Anyone recently traveling on Ayalon Highway, one of Israel’s major traffic arteries, could not help but notice something has changed. The giant billboards on the sides of the road, normally featuring supermodels, now showed an oversized photo of a trash can. The catchy slogan read: “the trash can is now in style.”
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This is not an empty anecdote. Israel is undergoing a trash can revolution, in which the simple garbage disposal container has become a fashion statement and a status symbol.
Up until recently, a garbage can was just a bucket with a plastic bag inside, typically hidden in the cupboard under the kitchen sink, while larger trash cans were reserved for professional cooks. These days, when everyone is a semi-pro home cook, super-sized garbage cans have won a place in the homes of the country’s middle and upper classes.
An online search for garbage cans yields hundreds of results, all too big to fit in the traditional spot under the sink. If in the past, a standard garbage can had a capacity of 15 liters, the new models hold between 30 and 65 liters of garbage.
"We are seeing a meteoric rise in the purchase of large trash cans in the past few years,” Jacob Ortas, CEO of Ilve Israel Ltd., the authorized importer of Italian boutique kitchens brand La Cucina, said in a recent interview with Calcalist.
As is the case with smartphones, the higher its capacity, the more expensive the trash can gets. La Cucina offers two bin sizes—60 liters for NIS 2,200 (approximately $610) and 80 liters for NIS 2,400 (approximately $666), according to Ortas. Designer trash bin brand EKO, the one from the billboards, goes for between NIS 300 (approximately $85) for a regular bin and NIS 1,100 (approximately $305) for a bin equipped with a sensor that automatically opens the lid.
Garbage cans in Israel are way bigger than in Europe, Hezi Darwish, co-owner of BRASS, the local distributor of garbage cans produced by Dutch company Brabantia Branding BV, said in a recent interview with Calcalist. “We have bigger families and we also produce insane amounts of garbage,” he said. Unlike in Europe, in Israel, there is no waste sorting system and Israeli consumers enjoy buying a lot of things they do not need, Darwish said. “These items have to go somewhere and this is how large bins became so popular,” he added. “When we were kids, everyone used 15-liter bins, but they also used reusable milk bottles and hardly any packaging,” he said. “Today, we are flooded with single-use packaging and that takes up a lot of space, and a smaller bin just isn’t enough.”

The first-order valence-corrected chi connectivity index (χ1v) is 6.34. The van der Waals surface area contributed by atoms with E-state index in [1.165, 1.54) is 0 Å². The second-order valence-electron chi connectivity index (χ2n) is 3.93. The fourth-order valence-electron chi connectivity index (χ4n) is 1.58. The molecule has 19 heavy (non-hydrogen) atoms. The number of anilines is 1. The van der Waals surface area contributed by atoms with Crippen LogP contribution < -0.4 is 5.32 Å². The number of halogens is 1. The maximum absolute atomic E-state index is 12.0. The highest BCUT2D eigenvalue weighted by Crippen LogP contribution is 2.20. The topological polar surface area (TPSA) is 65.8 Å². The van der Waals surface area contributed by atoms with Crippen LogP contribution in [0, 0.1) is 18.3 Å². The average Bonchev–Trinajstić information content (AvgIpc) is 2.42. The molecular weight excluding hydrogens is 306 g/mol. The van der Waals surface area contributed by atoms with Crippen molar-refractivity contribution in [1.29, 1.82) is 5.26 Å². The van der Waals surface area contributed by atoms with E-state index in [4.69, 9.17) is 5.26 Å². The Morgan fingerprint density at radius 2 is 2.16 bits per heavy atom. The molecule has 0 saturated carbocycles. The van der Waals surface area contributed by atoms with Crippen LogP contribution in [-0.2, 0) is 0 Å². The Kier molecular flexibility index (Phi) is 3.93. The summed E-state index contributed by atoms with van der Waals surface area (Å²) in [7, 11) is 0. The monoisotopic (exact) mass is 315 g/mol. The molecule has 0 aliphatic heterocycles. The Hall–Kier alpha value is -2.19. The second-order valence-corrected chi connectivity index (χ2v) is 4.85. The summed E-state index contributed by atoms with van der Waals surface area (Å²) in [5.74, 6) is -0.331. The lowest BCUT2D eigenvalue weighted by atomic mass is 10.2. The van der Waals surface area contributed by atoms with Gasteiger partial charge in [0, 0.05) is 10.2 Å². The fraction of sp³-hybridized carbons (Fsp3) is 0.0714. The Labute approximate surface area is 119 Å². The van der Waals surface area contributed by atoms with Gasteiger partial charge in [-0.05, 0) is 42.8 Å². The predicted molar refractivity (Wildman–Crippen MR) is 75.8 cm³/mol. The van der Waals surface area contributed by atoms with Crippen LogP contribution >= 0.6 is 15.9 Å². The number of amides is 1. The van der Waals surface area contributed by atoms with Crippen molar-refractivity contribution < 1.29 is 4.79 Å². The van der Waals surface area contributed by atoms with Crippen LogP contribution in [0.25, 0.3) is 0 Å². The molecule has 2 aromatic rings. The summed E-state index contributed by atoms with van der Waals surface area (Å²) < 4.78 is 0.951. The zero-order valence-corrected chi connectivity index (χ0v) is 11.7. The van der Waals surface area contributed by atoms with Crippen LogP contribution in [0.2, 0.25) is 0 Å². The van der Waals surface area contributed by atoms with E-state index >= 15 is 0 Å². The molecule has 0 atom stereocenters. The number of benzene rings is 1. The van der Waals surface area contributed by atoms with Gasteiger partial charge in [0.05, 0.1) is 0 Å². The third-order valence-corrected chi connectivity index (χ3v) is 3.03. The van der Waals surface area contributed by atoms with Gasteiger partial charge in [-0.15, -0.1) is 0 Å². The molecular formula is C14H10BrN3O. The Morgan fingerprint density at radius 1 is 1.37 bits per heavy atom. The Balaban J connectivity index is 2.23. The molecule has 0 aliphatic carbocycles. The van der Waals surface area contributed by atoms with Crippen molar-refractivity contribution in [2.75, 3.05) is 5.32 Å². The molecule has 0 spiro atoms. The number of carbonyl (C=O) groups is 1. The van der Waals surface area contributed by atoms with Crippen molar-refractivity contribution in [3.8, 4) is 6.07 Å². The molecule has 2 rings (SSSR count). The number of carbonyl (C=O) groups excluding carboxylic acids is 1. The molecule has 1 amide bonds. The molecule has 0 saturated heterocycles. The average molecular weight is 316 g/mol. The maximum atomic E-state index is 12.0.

Darwish speaks from his own expertise. His main business, BRASS’ parent company D.C. Pack Ltd., manufactures paper and plastic wrappers as well as disposable kitchen utensils. In Israel, disposable cups are used more often than regular cups, he said.
Israelis do in fact produce much more waste than people in other developed countries. The average Israeli produces about 610 kilograms of trash a year compared to about 500 kg on average in other OECD countries, according to data from Israeli advocacy group the Israel Union for Environmental Defense (also known as Adam Teva V’Din). Producing 20% more garbage makes the Israeli obsession with disposal bins less surprising, according to Amiad Lapidot, head of sustainability and recycling at the organization. “Everything is wrapped in plastic here, from vegetables to even the smallest items, and the garbage just keeps piling up,” he said. The amount of trash produced by a single person each day grew by 6% in the past decade, from 1.63 kg in 2007 to 1.72 kg in 2017, Lapidot said. The average family makes 3.17 kg of garbage a day and the volume of garbage, not just its weight, is also increasing, so it takes up larger bins and in the future might even require more than one, he said.